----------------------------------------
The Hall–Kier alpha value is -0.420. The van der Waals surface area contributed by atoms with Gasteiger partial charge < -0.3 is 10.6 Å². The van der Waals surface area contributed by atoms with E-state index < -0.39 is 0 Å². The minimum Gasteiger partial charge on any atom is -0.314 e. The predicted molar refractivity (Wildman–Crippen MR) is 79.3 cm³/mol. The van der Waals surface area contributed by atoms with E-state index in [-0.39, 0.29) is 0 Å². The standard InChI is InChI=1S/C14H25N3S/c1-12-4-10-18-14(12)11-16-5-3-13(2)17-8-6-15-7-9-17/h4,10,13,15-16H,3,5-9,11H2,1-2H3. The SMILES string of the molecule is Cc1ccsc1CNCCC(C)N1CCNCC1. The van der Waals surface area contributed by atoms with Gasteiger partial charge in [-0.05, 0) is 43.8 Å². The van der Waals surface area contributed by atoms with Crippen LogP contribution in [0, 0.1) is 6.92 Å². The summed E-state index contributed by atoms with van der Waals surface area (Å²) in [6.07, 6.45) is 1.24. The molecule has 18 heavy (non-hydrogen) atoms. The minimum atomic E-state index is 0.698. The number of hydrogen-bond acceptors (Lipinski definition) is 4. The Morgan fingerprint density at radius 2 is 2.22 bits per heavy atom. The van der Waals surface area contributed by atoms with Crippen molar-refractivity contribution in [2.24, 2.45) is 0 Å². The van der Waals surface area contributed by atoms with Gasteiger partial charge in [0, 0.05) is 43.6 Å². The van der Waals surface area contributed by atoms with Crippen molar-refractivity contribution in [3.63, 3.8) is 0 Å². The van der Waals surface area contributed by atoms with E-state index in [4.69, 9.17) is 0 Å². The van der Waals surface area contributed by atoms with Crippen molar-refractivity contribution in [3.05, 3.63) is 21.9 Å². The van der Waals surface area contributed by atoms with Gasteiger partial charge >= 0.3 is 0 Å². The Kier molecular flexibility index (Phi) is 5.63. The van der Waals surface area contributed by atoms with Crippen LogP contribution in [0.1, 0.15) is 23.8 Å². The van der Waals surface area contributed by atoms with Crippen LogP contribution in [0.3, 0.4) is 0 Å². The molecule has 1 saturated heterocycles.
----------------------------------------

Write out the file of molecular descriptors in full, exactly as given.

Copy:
The Hall–Kier alpha value is -0.420. The van der Waals surface area contributed by atoms with Gasteiger partial charge < -0.3 is 10.6 Å². The van der Waals surface area contributed by atoms with E-state index < -0.39 is 0 Å². The minimum Gasteiger partial charge on any atom is -0.314 e. The predicted molar refractivity (Wildman–Crippen MR) is 79.3 cm³/mol. The van der Waals surface area contributed by atoms with E-state index in [-0.39, 0.29) is 0 Å². The standard InChI is InChI=1S/C14H25N3S/c1-12-4-10-18-14(12)11-16-5-3-13(2)17-8-6-15-7-9-17/h4,10,13,15-16H,3,5-9,11H2,1-2H3. The SMILES string of the molecule is Cc1ccsc1CNCCC(C)N1CCNCC1. The van der Waals surface area contributed by atoms with Gasteiger partial charge in [-0.05, 0) is 43.8 Å². The van der Waals surface area contributed by atoms with Crippen LogP contribution in [0, 0.1) is 6.92 Å². The summed E-state index contributed by atoms with van der Waals surface area (Å²) in [6.07, 6.45) is 1.24. The molecule has 18 heavy (non-hydrogen) atoms. The minimum atomic E-state index is 0.698. The number of hydrogen-bond acceptors (Lipinski definition) is 4. The Morgan fingerprint density at radius 2 is 2.22 bits per heavy atom. The van der Waals surface area contributed by atoms with Crippen molar-refractivity contribution in [2.24, 2.45) is 0 Å². The van der Waals surface area contributed by atoms with Gasteiger partial charge in [0, 0.05) is 43.6 Å². The van der Waals surface area contributed by atoms with Crippen molar-refractivity contribution in [3.63, 3.8) is 0 Å². The van der Waals surface area contributed by atoms with E-state index in [4.69, 9.17) is 0 Å². The van der Waals surface area contributed by atoms with Crippen molar-refractivity contribution in [3.05, 3.63) is 21.9 Å². The van der Waals surface area contributed by atoms with Gasteiger partial charge >= 0.3 is 0 Å². The Kier molecular flexibility index (Phi) is 5.63. The van der Waals surface area contributed by atoms with Crippen LogP contribution in [0.1, 0.15) is 23.8 Å². The van der Waals surface area contributed by atoms with Crippen LogP contribution in [0.3, 0.4) is 0 Å². The molecule has 1 saturated heterocycles.